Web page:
The first time I made the switch to teaching full-time, it was after a year of planning, saving, moving, downsizing, researching, practice teaching, networking and preparing. I felt I’d done as much as I could to prepare. Some of my expectations were unrealistic and there was more to learn from a teaching perspective than I imagined. I went back to teaching part-time, returned to a corporate career for a few years, paid off debt and then, last year, had an opportunity to try it again. The model’s a bit different this time in that I have my own company, but many of the same elements were involved in making the transition.
Sometimes people attend teacher-training programs and decide to abruptly leave their corporate job to pursue teaching full-time. I admire the spirit of this approach but I’d (gently) not recommend it, unless you’ve got a financial nest egg that you can tap into while you’re getting set up (and health insurance, if that’s something that’s important to you). Here are some things you might want to consider as part of your decision-making process:
1. Decide if you’re an independent worker or if you prefer the structure of a company. Even yoga teachers that work for one studio system or own their own studio are essentially, entrepreneurs. Outside of teaching classes, your non-teaching time will be consumed by doing your own marketing, budgeting, planning and new business development. If these aren’t your strong suits, there may not be anyone else to lean on (unless you get a business partner that has these skills). Before you jump ship on your corporate job, be honest with yourself about your skills and what you really like to do.
2. Decide on the full-time teaching model you most would like to pursue: You may decide you’d like the “brick and mortar” model of owning a studio. You might like to fully commit to one studio system and teach all your classes there. You might decide to start your own brand and teach in a variety of studios and other locations. There are many different forms a yoga teaching job can take and it’s helpful to know what you’d most prefer.
3. Talk to teachers that are already living the life: I remember after my first teacher training with Baron Baptiste, being in the airport on the way home to Boston. I was with one of the teachers that led the training and she was going through her appointment book. At the time, I was working full time and I’d just had the most amazing experience in training. I remember thinking: “I want her life!” Honestly, I had little detail about what her life was like outside of my own perceptions. After that, I spent months talking to teachers about lifestyle, schedule, finances, challenges, rewards and all aspects of teaching. It was helpful to find out from those that were doing what I wanted to do, what the pitfalls and highlights were.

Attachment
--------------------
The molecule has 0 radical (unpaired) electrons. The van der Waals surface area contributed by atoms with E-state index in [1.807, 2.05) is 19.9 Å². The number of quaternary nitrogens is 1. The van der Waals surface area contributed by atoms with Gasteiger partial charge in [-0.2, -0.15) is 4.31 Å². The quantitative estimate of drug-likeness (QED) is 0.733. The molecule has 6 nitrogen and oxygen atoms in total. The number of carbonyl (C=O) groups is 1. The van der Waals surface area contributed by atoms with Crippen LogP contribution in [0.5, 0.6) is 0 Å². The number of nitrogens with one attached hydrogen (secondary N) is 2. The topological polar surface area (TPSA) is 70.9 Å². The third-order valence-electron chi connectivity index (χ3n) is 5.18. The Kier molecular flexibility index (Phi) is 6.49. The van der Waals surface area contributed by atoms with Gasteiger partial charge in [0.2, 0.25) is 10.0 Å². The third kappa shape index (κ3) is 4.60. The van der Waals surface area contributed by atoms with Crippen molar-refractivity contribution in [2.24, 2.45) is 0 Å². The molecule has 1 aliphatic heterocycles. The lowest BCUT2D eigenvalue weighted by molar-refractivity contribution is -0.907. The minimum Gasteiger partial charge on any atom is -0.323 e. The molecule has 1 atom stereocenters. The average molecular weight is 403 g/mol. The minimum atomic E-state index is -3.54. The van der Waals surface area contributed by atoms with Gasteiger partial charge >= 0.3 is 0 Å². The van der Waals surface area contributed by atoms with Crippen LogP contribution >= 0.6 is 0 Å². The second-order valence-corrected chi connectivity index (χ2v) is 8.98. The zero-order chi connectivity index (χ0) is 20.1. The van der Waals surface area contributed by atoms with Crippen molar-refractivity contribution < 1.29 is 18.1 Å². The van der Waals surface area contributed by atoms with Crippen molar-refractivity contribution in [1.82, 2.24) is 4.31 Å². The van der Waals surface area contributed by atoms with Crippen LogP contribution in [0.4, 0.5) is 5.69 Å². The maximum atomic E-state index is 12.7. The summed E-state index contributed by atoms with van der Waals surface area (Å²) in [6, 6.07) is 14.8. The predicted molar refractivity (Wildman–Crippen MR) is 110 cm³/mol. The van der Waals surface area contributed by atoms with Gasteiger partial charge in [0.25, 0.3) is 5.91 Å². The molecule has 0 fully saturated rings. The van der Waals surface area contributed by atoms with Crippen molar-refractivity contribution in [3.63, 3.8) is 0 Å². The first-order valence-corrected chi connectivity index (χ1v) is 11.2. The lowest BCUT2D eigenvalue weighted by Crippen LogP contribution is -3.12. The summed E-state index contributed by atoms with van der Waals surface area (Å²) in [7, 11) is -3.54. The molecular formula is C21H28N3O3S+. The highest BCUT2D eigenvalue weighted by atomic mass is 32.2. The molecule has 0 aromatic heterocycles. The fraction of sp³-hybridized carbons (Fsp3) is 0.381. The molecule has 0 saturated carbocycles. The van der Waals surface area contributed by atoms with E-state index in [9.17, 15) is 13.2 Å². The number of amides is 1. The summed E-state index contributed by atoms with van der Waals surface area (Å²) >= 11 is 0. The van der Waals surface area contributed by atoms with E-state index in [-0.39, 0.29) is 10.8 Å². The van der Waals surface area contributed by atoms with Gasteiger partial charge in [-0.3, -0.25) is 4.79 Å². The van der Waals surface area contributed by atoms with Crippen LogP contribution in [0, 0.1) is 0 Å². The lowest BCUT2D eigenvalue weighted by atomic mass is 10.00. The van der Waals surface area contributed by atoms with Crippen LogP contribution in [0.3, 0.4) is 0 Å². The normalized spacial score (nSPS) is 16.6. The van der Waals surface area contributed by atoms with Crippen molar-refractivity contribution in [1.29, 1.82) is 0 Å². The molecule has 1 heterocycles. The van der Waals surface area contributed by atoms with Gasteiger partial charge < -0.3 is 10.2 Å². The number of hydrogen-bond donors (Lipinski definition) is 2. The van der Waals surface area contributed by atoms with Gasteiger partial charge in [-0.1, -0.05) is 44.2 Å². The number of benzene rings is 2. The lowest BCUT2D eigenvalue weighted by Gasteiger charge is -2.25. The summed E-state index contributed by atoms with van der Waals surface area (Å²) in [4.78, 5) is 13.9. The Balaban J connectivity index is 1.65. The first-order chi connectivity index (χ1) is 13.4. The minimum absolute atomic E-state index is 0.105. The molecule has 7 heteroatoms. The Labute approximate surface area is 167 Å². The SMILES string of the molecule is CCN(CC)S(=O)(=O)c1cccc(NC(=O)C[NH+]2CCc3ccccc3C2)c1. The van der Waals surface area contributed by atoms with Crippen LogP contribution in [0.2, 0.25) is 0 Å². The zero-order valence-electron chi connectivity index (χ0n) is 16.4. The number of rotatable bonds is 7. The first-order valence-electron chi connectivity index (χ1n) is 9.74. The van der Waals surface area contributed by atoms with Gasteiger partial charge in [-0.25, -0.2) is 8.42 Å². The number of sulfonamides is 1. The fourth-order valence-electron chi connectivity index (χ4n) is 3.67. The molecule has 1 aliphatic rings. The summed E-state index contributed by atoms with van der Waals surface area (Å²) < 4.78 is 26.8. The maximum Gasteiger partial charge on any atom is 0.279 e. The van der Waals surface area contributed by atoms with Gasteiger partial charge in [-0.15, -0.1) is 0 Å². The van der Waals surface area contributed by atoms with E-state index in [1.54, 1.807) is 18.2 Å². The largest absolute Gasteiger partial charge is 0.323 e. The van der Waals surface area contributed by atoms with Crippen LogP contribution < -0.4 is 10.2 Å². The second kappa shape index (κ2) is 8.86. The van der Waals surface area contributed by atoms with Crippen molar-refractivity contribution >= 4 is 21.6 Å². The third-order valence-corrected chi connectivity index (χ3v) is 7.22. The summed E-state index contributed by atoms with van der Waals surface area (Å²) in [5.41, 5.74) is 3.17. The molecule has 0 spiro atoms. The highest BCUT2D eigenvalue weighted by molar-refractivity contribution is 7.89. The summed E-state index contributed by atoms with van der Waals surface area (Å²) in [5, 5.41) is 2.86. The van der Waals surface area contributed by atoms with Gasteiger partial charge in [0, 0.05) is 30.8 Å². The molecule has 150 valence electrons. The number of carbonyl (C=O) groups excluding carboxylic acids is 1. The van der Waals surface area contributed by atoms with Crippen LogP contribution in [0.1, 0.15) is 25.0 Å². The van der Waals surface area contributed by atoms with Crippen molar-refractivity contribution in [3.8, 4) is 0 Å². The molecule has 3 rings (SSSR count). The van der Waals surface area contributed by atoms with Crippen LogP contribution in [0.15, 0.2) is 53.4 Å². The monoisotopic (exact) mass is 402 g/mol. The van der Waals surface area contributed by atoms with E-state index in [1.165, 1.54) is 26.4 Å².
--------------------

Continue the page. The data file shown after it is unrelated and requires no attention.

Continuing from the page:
4. Decide if certification is important to you: Many teachers you’ll pursue training through have their own certification process. Some of these programs will be recognized by Yoga Alliance, the “National Education and Support Organization for Yoga” and some will not. Part of your preparation to either working for one of these teachers in their studios or working for yourself is to determine if you think it’s important/necessary/helpful to be “Certified” by the teacher from whom you receive training (You may also be required to get certified by a particular teacher if you want to teach for them in their studios). This can be a costly process but can also be one that provides you with an affiliation to a larger organization. This may be helpful from a marketing and teaching opportunity perspective as well as connecting you to a community of like-minded teachers. It can also give the yoga students you meet a way to connect you to a particular style and training process. Decide if you think this is important to have and if so, select training programs that will provide you with the certification and registration status from Yoga Alliance that you would ultimately like.
5. Get down to brass tacks about money: As with any potential job switch, it’s always helpful to look at the financial aspects. Start with what you know (your expenses). If you don’t have a monthly budget, make one now and figure out the bare minimum you need to break even. Then, with that number in mind, start to map out the opportunities you’d need to generate that income. Not sure how much you’ll be paid? Ask other teachers about it. Within reason, teachers can give you a range of rates for different services (group classes, privates, freelance work). See what you’d need to generate on your own in order to hit your number. This is a big topic by itself but even doing this on a basic level may reveal some things you didn’t think of before.
6. Don’t rule out teaching part-time first: If you’re in the process of this analysis and not getting the results you wanted, don’t rule out the idea of teaching part-time while working. This allows you to start out while having the support of a corporate salary and benefits.
7. Consider the importance of health insurance, retirement savings and taxes: Most yoga teachers get health insurance on their own, as it’s not provided by their employer(s). Teachers that transitioned to teaching full-time after using company sponsored 401K plans may have either kept those funds in the 401K or moved them to an IRA. In either event, your retirement savings is most often up to you to do, if this is important to you. Also, many yoga teachers need to do their own taxes as well as pre-pay throughout the year. You may want to consider hiring a tax attorney to help you plan for the year ahead.
While these topics might be a bit of a downer (who wants to talk about taxes?) they’re often part of what might trip you up once you make the switch. A little planning goes a long way to giving you the freedom to focus on what drew you to this analysis in the first place: You love teaching yoga!